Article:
WASHINGTON, D.C.—Experts at the 2016 ACR/ARHP Annual Meeting session, Systemic Lupus Erythematosus—Clinical Aspects and Treatment IV: Biomarkers, reported on a number of recent studies showing advancement in our understanding of the disease mechanisms underlying systemic lupus erythematosus (SLE) that place these patients at risk for cardiovascular disease (CVD) and other comorbidities.
Explore this issueApril 2017
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Mechanisms of CVD Risk in SLE Patients
Among the presentations on mechanisms of CVD risk in SLE patients was one by Monica Purmalek, a first-year medical student in the Systemic Autoimmunity Branch, National Institute of Arthritis and Musculoskeletal and Skin Diseases, National Institutes of Health, Bethesda, Md., who reported on the results of a cross-sectional study that tested the hypothesis that aberrant neutrophil subsets contribute significantly to vascular damage and unstable plaque development in patients with SLE.
The study was done to more comprehensively characterize CVD in SLE patients given that CVD is a leading cause of mortality in CVD, said Ms. Purmalek. Specifically, investigators were interested in “identifying whether immune dysregulation and innate immune responses associated with aberrant neutrophils play a key role in driving vascular damage,” she said.
To test this hypothesis, investigators collected clinical and demographic characteristics, Framingham Risk scores, metabolic parameters and lupus medications on a cohort of 54 SLE patients and 32 healthy controls matched by age and gender. In this cohort, they assessed the vascular function of various arterial territories, aortic inflammation by positron emission tomography (PET), with fluorodeoxyglucose (FDG), and computed tomography (CT), and anatomical assessment of plaque by coronary CT angiogram. Flow cytometry was used to quantify circulating low-density granulocytes.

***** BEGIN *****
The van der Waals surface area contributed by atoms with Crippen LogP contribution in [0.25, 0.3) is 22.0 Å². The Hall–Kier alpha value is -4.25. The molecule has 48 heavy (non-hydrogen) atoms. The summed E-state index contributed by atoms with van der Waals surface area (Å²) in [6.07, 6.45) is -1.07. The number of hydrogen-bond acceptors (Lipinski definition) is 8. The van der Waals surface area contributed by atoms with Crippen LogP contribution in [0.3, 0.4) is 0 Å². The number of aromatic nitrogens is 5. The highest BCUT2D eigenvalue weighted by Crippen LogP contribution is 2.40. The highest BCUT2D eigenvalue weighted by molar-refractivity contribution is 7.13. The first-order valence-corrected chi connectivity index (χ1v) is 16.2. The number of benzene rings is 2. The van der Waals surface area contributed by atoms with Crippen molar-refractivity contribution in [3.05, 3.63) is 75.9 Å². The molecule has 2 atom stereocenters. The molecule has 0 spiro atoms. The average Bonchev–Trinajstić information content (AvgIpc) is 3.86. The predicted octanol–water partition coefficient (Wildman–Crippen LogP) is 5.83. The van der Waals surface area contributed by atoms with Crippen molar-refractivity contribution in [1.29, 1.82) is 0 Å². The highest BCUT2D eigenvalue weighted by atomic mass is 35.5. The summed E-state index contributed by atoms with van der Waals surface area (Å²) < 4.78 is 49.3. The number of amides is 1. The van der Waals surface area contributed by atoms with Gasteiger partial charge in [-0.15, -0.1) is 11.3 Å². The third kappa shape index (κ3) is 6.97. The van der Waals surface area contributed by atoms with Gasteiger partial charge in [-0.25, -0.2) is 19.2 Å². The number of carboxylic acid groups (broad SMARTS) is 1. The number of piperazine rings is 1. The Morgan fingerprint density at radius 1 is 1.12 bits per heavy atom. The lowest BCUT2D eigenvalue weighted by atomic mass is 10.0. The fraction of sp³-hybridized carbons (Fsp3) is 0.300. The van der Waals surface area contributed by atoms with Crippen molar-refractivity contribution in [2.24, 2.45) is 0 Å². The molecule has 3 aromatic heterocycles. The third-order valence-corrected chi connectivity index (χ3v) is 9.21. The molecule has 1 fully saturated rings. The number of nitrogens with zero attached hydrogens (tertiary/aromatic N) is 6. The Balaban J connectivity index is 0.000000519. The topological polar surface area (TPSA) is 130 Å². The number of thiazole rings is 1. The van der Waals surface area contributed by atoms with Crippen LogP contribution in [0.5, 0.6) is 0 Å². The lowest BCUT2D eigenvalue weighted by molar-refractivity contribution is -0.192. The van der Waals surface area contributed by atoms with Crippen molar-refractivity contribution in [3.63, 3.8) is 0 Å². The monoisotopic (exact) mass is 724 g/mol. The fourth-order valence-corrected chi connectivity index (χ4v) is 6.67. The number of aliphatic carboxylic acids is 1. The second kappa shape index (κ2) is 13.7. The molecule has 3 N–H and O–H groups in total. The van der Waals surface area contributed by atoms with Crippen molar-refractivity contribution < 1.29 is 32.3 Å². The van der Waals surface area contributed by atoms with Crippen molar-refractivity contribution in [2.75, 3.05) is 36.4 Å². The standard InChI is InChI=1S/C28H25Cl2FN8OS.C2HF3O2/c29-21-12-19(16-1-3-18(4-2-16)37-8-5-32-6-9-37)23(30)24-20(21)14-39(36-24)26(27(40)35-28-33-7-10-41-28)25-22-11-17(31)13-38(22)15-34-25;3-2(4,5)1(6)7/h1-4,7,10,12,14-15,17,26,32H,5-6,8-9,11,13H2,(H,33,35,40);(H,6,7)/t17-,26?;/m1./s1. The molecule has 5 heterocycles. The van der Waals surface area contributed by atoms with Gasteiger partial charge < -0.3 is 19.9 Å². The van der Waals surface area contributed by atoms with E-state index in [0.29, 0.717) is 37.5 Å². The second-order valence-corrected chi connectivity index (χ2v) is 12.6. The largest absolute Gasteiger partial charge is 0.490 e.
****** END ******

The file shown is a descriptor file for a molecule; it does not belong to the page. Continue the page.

The study found that, compared with the healthy controls, SLE patients had significant impairments in endothelial function and enhanced arterial stiffness suggestive of widespread inflammation and damage across both micro- and macrovascular territories.
“Our results support the hypothesis that aberrant neutrophil subsets significantly contribute to vascular damage and unstable plaque development in patients with SLE,” said Ms. Purmalek. “Our findings suggest that neutrophils, through neutrophil extracellular trap formation, may disrupt [high-density lipoprotein] HDL function and further promote atherogenesis.”
Biomarkers for Cardiovascular Disease in SLE
In another presentation that looked at biomarkers for cardiovascular disease in SLE patients, Ashira Blazer, MD, a rheumatologist at The New York University School of Medicine, N.Y., reported the results of a study that focused on genetic variants in African Americans that place SLE patients at increased risk of developing CVD. These genetic variants are two apolipoprotein L1 (APOL1) risk variants, G1 and G2, located on chromosome 22q12.3 that show a link to excess renal risk in African Americans.